Ad Blockers Are Good Signals

Published: by

Are ad blockers good or bad? Does it depend for whom?

Advertisers and content Web site owners are up in arms over ad-blockers. A report from August 2015 suggested that the industry lost $22 BN in revenue in 2015 due to ad-blockers. Yesterday I visited a news site on my phone - I believe it was Forbes - and it refused to show me the page until I turned off the ad-blocker. Side note: a few reloads and it came up anyways.

Here is the issue, though: people love ad-blockers.

Apparently, though, not every content Web site hates them. The very public exception is Stack Overflow, who wrote, "we hope you won't use ad-blockers, but if you do, we don't care." The whole article is worth a read, but here is the key takeaway, one that has been on my mind for a while: it is all about the user experience.

If you have a great site, and you make your money off of ads, then instead of fighting ad-blockers  you need to ask yourself why so many of your users are using ad-blockers.

Users do not use ad-blockers because they hate you or your site, or are evil or mean-spirited. Users use ad-blockers because ads are ruining their experience. Users come to your site for the content, and ads are ruining their experience.

This bears repeating again, because it is so important: ads are ruining users' experience.

Don't you want users to have a great experience on your site? Do you not expend significant treasure to make that happen?

Ads ruin that very experience so in three ways:

  1. Ads slow page loads. Don't believe me? Look at the algorithms in place to ensure the content does not load before the ads, and look at the reported speed-ups in browsers like Brave with ads blocked.
  2. Ads take up valuable space. If I am reading an article that can fit in 2 pages, why would I want it to be pushed down to 3 because of ads on the side and top?
  3. Ads are offensive. Whether it is because of the style - flashing colours and sound anyone? - or the content - why would I want to see inappropriately dressed people while reading an important technology, business or parenting article? - it offends.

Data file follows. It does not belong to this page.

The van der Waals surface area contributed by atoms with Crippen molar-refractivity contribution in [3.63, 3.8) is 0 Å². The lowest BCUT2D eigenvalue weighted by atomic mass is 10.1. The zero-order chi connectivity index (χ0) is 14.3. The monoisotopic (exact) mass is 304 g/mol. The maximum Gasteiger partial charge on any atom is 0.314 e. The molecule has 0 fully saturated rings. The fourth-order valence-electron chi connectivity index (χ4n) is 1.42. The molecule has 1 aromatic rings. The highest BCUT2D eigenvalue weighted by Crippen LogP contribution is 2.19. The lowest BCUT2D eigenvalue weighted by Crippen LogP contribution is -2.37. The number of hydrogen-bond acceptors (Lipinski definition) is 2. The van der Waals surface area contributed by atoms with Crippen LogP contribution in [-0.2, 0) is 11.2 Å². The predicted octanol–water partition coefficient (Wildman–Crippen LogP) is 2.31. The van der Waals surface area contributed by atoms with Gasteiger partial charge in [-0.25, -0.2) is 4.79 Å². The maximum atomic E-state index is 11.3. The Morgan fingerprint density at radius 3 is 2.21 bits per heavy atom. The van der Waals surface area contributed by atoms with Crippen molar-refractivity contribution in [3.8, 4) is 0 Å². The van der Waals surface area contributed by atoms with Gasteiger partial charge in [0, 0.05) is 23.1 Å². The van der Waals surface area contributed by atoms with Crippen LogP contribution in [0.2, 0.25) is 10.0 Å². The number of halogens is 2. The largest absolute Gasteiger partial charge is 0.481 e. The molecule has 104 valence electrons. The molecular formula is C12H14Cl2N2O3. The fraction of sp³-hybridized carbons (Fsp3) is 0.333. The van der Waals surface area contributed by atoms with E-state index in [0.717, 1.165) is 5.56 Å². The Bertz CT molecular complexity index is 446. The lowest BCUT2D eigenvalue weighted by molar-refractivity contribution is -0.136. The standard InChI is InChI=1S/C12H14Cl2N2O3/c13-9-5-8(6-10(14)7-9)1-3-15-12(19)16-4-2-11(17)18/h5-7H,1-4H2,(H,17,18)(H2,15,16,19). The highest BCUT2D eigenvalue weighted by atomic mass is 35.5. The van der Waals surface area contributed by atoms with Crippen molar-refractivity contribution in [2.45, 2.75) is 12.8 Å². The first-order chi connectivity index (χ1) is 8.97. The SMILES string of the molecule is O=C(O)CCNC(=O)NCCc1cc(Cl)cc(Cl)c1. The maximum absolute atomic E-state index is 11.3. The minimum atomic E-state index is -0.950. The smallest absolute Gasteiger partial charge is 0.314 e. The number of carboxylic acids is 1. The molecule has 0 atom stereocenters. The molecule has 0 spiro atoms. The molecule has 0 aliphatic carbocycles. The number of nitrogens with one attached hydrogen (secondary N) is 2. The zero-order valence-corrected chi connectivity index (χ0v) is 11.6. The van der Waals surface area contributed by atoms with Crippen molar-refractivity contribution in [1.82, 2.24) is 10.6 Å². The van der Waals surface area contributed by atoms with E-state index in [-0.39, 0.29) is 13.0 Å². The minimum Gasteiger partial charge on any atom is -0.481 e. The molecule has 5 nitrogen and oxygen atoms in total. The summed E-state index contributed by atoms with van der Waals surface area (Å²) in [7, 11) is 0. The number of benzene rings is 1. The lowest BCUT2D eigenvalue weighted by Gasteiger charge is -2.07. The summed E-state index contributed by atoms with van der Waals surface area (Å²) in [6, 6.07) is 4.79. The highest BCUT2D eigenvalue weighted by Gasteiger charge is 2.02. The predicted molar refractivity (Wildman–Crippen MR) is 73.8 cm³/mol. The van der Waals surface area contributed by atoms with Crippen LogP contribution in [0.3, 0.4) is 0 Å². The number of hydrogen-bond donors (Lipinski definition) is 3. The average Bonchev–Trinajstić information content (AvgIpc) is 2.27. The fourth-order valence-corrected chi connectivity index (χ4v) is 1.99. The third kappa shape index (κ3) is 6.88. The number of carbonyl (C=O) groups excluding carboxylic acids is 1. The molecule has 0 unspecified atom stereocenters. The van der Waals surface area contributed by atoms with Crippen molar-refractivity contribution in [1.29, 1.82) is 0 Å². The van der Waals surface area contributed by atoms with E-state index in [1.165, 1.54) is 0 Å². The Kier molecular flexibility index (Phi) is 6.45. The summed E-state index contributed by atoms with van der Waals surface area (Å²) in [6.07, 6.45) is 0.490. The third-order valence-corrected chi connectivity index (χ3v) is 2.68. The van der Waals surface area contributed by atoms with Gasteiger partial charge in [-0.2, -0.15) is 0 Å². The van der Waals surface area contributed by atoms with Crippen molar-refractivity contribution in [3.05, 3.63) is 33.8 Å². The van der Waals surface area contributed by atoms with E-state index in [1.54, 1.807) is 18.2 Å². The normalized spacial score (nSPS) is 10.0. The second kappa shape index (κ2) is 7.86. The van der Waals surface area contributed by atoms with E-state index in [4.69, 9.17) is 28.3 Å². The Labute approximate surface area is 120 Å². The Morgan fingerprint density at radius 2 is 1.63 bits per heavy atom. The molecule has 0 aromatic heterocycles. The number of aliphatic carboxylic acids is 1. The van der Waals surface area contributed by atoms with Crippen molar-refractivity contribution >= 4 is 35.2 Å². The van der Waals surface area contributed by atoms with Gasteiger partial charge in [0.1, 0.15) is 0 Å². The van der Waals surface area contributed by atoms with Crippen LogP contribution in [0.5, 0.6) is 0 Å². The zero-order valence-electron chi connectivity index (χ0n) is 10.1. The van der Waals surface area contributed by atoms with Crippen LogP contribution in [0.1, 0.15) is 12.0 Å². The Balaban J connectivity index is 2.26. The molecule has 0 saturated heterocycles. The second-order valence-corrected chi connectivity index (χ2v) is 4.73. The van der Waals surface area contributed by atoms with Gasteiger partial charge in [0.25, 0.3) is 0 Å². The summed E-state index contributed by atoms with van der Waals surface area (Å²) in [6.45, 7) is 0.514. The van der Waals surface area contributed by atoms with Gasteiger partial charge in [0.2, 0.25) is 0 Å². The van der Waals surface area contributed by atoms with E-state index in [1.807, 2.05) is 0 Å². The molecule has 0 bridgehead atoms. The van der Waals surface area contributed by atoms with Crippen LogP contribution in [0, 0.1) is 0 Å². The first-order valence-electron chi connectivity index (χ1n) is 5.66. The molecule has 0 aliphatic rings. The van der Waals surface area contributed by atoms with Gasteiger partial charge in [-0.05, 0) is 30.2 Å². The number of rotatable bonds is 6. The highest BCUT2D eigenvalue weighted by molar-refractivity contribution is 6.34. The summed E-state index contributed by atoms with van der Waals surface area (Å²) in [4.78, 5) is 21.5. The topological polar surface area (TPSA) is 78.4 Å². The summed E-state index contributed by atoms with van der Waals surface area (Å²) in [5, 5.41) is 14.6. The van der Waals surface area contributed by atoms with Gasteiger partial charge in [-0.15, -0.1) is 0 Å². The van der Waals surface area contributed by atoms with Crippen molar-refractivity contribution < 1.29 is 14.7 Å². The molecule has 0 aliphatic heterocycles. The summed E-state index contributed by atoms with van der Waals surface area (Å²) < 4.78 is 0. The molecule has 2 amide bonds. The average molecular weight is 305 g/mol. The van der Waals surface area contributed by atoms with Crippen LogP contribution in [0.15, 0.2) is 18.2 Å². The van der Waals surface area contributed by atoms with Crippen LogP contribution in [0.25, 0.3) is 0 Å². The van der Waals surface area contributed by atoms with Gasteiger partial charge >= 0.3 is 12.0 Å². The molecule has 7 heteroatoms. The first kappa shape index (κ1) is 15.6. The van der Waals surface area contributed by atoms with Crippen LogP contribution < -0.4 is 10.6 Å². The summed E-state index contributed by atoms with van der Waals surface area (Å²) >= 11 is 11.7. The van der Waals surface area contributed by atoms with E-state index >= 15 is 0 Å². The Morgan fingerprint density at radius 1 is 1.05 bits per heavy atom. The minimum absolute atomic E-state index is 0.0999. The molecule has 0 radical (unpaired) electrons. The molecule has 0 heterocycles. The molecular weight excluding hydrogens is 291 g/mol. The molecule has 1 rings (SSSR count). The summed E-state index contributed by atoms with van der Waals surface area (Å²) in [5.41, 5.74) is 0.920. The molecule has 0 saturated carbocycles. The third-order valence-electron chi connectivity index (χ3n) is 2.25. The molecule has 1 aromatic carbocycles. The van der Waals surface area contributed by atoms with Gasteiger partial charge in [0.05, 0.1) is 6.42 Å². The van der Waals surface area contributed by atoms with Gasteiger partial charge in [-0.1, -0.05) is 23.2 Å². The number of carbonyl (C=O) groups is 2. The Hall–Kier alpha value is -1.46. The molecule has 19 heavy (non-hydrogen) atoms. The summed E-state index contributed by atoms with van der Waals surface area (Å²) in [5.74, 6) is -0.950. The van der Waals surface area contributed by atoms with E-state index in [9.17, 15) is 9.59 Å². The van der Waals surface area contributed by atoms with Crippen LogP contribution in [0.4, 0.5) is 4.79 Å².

If you have an ad-driven revenue model, then you work very hard to create a great user experience to attract users, and push them away with a negative ad experience. Users responding with ad-blockers are saying, "we want to come to your site, and this is how it makes it better for us."

Why would you not want users to visit your site?

Unfortunately, many site managers think from their perspective rather than their users'.

Nonetheless, even from the owners' perspective, if users do not want your ads, then they are not going to click on them, and your CPM will go down. Want to know why CPMs tend to be so low? Flood any market with a commodity, even (or especially) lower-quality product, and see what happens to prices.

The problem, of course, is that ad-blockers cannot differentiate. If 90% of sites, or even just 30% (and I am pretty certain that it is closer to the former than the latter), have ads that ruin the user experience by slowing down site load times, getting in the way of reading, and offending the user, then users will install ad-blockers that block all ads indiscriminately, even high quality.

Herein lies the opportunity. Users actually do want to see ads that are relevant to them. But they must:

  1. Have zero negative impact on page loads.
  2. Not get in the way of the content consumption experience.
  3. Not display offensive or bothersome material.

If all ads were like that, what do you think your CPM would be?

Internet-wide ad-blockers are being adopted so heavily precisely because so much garbage is out there and no alternative exists.

An opportunity awaits.